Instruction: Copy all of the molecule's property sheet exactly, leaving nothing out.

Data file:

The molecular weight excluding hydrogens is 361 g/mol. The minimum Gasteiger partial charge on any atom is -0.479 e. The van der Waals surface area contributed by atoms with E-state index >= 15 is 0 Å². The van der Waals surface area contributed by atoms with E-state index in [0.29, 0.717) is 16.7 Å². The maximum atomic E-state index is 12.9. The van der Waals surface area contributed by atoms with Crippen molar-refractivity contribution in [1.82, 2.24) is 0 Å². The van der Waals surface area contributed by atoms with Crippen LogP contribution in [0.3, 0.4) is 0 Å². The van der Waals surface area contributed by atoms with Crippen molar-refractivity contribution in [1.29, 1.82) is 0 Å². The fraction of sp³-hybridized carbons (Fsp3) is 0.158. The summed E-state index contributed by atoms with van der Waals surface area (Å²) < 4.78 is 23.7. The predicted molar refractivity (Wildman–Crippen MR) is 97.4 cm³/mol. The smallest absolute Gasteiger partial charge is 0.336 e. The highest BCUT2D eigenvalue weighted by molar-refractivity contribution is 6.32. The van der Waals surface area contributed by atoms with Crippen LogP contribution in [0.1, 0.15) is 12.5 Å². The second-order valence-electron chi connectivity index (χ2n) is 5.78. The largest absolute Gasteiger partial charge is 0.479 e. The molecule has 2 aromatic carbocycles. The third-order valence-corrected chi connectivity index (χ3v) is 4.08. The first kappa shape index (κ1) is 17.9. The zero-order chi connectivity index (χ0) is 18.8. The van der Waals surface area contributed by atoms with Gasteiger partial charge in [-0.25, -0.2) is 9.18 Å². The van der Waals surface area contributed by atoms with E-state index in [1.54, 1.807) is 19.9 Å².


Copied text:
The molecular weight excluding hydrogens is 361 g/mol. The minimum Gasteiger partial charge on any atom is -0.479 e. The van der Waals surface area contributed by atoms with E-state index >= 15 is 0 Å². The van der Waals surface area contributed by atoms with E-state index in [0.29, 0.717) is 16.7 Å². The maximum atomic E-state index is 12.9. The van der Waals surface area contributed by atoms with Crippen molar-refractivity contribution in [1.82, 2.24) is 0 Å². The van der Waals surface area contributed by atoms with Crippen LogP contribution in [0.3, 0.4) is 0 Å². The van der Waals surface area contributed by atoms with Crippen molar-refractivity contribution in [1.29, 1.82) is 0 Å². The fraction of sp³-hybridized carbons (Fsp3) is 0.158. The summed E-state index contributed by atoms with van der Waals surface area (Å²) < 4.78 is 23.7. The predicted molar refractivity (Wildman–Crippen MR) is 97.4 cm³/mol. The smallest absolute Gasteiger partial charge is 0.336 e. The highest BCUT2D eigenvalue weighted by molar-refractivity contribution is 6.32. The van der Waals surface area contributed by atoms with Crippen LogP contribution in [0.1, 0.15) is 12.5 Å². The second-order valence-electron chi connectivity index (χ2n) is 5.78. The largest absolute Gasteiger partial charge is 0.479 e. The molecule has 2 aromatic carbocycles. The third-order valence-corrected chi connectivity index (χ3v) is 4.08. The first kappa shape index (κ1) is 17.9. The zero-order chi connectivity index (χ0) is 18.8. The van der Waals surface area contributed by atoms with Gasteiger partial charge in [-0.25, -0.2) is 9.18 Å². The van der Waals surface area contributed by atoms with E-state index in [1.54, 1.807) is 19.9 Å².